The UK economy will grow more slowly outside the European Union, no matter what deal is struck with Brussels, a leaked government document suggests.
The BuzzFeed News website reports the Whitehall analysis found growth over the next 15 years could be up to 8% lower than if the UK stayed in the EU.
The document is said to look at the likely impact of different scenarios.
Government sources say the UK will not be worse off, and its preferred bespoke trade deal option was not analysed.
Meanwhile, the international trade secretary Liam Fox has said some fellow Leave campaigners must now accept that they will not achieve their vision of Brexit.
Speaking to the Sun newspaper, Mr Fox said: “I know there are always disappointed individuals but they’re going to have to live with disappointment.”
Chancellor Philip Hammond last week suggested the UK and EU economies could only move “very modestly” apart after Brexit.
His remarks sparked outrage from backers of Leave and reports that the prime minister was struggling to keep her party together.
According to Buzzfeed, the leaked document was titled EU Exit Analysis – Cross Whitehall Briefing and drawn up for the Department for Exiting the EU.
“It suggests every sector of the economy is gong to be hit and every UK region will be worse off,” said Alex Spence, senior political correspondent at BuzzFeed News.
But Conservative MP and leave campaigner Iain Duncan Smith told the Today programme the paper should be taken “with a pinch of salt” as almost every single forecast on Brexit has been wrong.
“It’s an incomplete report… deliberately leaked because it gives a bad view,” he said.
It suggests UK economic growth would be 8% lower than current forecasts, in the years ahead, if the country left the bloc with no deal and reverted to World Trade Organisation rules.
It says growth would be 5% lower if Britain negotiated a free trade deal and 2% lower even if the UK were to continue to adhere to the rules of the single market.
All scenarios assume a new deal with the US.
The government sources point out that the document has not modelled the effect of a bespoke deal covering trade and financial services – the government’s preferred scenario – and it does not attempt to anticipate the outcome of negotiations.
The paper is likely to sharpen the debate in cabinet as the least worst option appears to be to remain close to the EU – the “Philip Hammond option”, said the BBC’s assistant political editor, Norman Smith.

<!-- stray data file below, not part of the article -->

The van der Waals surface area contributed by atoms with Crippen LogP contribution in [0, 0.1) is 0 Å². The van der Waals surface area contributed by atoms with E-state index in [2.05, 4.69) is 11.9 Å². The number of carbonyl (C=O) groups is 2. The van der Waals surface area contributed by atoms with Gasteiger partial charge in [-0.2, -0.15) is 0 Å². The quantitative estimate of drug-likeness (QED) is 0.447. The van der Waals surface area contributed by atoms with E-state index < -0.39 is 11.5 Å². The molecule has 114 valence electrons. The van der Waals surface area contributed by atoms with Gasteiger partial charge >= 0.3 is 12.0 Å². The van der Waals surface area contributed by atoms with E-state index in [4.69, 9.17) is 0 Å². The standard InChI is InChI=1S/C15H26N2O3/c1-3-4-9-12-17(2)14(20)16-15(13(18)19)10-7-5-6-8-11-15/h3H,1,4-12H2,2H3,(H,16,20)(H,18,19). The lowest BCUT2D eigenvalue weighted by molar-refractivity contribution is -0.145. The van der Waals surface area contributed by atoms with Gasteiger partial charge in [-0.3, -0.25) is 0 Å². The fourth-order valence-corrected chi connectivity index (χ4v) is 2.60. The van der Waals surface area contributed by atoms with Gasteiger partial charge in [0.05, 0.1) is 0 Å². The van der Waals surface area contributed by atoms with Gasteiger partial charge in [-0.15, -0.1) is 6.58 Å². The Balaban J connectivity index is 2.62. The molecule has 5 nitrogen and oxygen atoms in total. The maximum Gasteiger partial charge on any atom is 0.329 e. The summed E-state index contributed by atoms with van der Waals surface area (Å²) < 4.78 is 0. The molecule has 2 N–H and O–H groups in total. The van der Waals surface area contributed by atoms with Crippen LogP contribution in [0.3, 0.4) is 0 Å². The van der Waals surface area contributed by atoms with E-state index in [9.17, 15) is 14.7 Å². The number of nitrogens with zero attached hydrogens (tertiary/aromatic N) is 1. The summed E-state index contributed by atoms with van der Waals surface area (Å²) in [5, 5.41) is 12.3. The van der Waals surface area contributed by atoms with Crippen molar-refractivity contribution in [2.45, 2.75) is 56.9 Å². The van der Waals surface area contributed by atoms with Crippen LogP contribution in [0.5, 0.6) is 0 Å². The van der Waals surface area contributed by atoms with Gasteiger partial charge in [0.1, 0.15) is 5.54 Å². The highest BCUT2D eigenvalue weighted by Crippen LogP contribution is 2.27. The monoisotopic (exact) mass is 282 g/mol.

But the broader impact on the political debate is questionable, he added, as the public have so far proven “remarkably resistant to these warnings of economic woe”.
The Treasury contributed to the document but sources say it is part of a much wider range of work going on in Whitehall.
The source said: “An early draft of this next stage of analysis has looked at different off-the-shelf arrangements that currently exist as well as other external estimates.
“It does not, however, set out or measure the details of our desired outcome – a new deep and special partnership with the EU – or predict the conclusions of the negotiations.
“It also contains a significant number of caveats and is hugely dependant on a wide range of assumptions.”
The chairman of the European Research Group of Conservative MPs, Jacob Rees-Mogg, said that economic modelling so far had been “highly speculative” and often inaccurate.
Similar analysis carried out by the Treasury ahead of the Brexit referendum predicted large scale job losses if there was a vote to leave and had been “comprehensively wrong”, he said.
But Labour MP Chris Leslie, a member of the Open Britain group which campaigns against a “hard” Brexit, said ministers had to publish their analysis in full.
On Monday the European Union set out its demands for the temporary transition period after the UK leaves in March 2019.
It wants the UK to continue to follow its rules but not be involved in making decisions.
Giving evidence to a House of Lords committee, Brexit Secretary David Davis said the UK wanted a “right to object” to new laws passed by the EU during this time.
The EU (Withdrawal) Bill is set to begin its passage through the House of Lords on Tuesday.
The legislation cleared the Commons last month with only one government defeat but it is predicted to face a far rougher ride in the upper chamber.
Meanwhile, the outgoing German ambassador to London, Dr Peter Ammon, has told the Guardian that Britain’s focus on how it “stood alone” against dominating Germany in WWII “does not solve any problem of today” and has contributed to Euroscepticism.